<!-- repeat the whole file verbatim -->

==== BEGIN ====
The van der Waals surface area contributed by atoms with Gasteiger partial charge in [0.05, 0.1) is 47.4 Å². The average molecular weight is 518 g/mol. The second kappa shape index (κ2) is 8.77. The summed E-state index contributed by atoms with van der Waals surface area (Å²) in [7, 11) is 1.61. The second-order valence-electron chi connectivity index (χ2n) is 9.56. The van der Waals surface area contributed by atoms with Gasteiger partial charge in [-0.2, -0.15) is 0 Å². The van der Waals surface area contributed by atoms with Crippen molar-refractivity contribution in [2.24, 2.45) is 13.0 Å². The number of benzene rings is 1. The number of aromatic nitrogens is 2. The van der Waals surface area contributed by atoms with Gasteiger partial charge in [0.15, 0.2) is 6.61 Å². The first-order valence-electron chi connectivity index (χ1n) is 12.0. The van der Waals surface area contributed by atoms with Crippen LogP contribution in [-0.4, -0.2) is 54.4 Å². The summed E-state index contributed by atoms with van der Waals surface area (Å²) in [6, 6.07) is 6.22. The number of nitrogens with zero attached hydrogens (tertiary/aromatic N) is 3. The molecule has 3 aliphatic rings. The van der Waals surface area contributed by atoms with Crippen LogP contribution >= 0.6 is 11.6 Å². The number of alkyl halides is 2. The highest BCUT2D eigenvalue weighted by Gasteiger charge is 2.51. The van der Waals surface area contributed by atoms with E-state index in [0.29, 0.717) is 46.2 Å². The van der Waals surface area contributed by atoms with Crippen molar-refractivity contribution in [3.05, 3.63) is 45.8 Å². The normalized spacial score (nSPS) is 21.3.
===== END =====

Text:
The van der Waals surface area contributed by atoms with Gasteiger partial charge in [0.05, 0.1) is 47.4 Å². The average molecular weight is 518 g/mol. The second kappa shape index (κ2) is 8.77. The summed E-state index contributed by atoms with van der Waals surface area (Å²) in [7, 11) is 1.61. The second-order valence-electron chi connectivity index (χ2n) is 9.56. The van der Waals surface area contributed by atoms with Gasteiger partial charge in [-0.2, -0.15) is 0 Å². The van der Waals surface area contributed by atoms with Crippen molar-refractivity contribution in [2.24, 2.45) is 13.0 Å². The number of benzene rings is 1. The number of aromatic nitrogens is 2. The van der Waals surface area contributed by atoms with Gasteiger partial charge in [0.15, 0.2) is 6.61 Å². The first-order valence-electron chi connectivity index (χ1n) is 12.0. The van der Waals surface area contributed by atoms with Crippen LogP contribution in [-0.4, -0.2) is 54.4 Å². The summed E-state index contributed by atoms with van der Waals surface area (Å²) in [6, 6.07) is 6.22. The number of nitrogens with zero attached hydrogens (tertiary/aromatic N) is 3. The molecule has 3 aliphatic rings. The van der Waals surface area contributed by atoms with Crippen LogP contribution >= 0.6 is 11.6 Å². The number of alkyl halides is 2. The highest BCUT2D eigenvalue weighted by Gasteiger charge is 2.51. The van der Waals surface area contributed by atoms with E-state index in [0.29, 0.717) is 46.2 Å². The van der Waals surface area contributed by atoms with Crippen molar-refractivity contribution in [3.05, 3.63) is 45.8 Å². The normalized spacial score (nSPS) is 21.3.